Ethiopian Cement Market Grows Strongly

- Jul 24, 2019-

It is reported that Ethiopia's cement production capacity will grow at an average annual rate of 6.8% between 2013 and 2018. The increase in capacity is due to the government's five-year growth and transformation plan to attract local and international cement producers, China 3-Thiopropanoic Acid. A new type of cement admixture, China Thiopropionic Acid, which mainly controls the molecular weight and high performance mediator in the production of polycarboxylate superplasticizer, which greatly improves the water reduction rate and moisture retention performance of concrete.

“As a costly cement market, Ethiopia’s cement production is no longer sufficient to meet demand. In 2014, Ethiopia has become an import market.

Manufacturers of M-Toluic Acid manufacturers, the main raw material for cement currently active in Ethiopia, include Dangote Cement, Derba, Messebo and National Cement.

At the end of January 2019, the Swedish company FLSmidth signed a contract with Ethiopian Abay Industrial Development for a new cement plant with a production capacity of 5,000 tons/day and a value of 100 million euros.

The cement project is located in Dejen, Ethiopia. The scope of the contract includes: design and engineering, complete equipment supply, automation systems, installation and commissioning, etc. It is expected to be completed in 2022. The Danish Smith Company was founded in 1882 in Copenhagen, Denmark. It is a large multinational group company engaged in the whole engineering design of cement production lines and the development of new cement technology, new technologies and new equipment.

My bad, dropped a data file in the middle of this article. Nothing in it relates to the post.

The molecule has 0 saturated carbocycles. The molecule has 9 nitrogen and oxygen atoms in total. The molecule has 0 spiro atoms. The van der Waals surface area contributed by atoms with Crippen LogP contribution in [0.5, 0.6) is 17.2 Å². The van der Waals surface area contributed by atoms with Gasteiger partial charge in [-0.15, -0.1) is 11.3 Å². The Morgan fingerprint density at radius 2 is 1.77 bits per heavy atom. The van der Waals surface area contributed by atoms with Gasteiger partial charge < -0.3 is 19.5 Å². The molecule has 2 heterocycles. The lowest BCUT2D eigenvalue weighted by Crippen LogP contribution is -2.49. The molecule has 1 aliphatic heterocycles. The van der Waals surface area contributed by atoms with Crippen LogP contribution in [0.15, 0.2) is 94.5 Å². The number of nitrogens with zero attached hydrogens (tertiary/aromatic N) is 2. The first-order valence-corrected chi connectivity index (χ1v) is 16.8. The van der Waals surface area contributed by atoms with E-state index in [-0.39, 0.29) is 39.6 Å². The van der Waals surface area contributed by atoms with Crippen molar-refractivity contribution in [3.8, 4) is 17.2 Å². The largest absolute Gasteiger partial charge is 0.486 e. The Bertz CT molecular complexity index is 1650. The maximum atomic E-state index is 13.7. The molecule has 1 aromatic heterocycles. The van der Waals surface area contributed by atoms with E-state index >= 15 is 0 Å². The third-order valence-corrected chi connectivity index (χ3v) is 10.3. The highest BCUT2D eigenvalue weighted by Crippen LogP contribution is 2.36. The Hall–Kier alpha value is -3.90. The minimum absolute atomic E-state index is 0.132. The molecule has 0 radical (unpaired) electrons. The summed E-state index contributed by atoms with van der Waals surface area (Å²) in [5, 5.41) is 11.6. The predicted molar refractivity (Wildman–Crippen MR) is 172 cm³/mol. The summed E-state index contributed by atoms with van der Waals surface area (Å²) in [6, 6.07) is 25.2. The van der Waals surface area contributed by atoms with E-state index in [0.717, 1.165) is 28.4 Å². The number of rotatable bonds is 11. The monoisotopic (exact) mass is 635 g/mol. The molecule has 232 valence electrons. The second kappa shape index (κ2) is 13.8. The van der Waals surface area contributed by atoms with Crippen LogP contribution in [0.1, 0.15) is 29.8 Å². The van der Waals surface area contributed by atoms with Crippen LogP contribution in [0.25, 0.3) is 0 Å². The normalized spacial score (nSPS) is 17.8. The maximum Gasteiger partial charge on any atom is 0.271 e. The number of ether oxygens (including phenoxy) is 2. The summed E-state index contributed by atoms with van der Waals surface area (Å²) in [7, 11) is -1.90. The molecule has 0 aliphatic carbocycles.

“Ethiopia’s cement industry has the highest compound annual growth rate over the past decade compared to all East African markets,” CemBR said in a recent study. However, “after the booming trend in recent years, Ethiopia’s cement market still responds to a series of challenges: imbalance in supply and demand, rising prices of China’s main raw material, China 3-Thiopropanoic Acid, rising production costs, low product utilization, skilled workers. Shortages, etc.

According to CemBR and CW Group, the industry's capacity utilization is about 50%. “If the structure of the industry continues to maintain the status quo, the profitability of all participants may decline further.”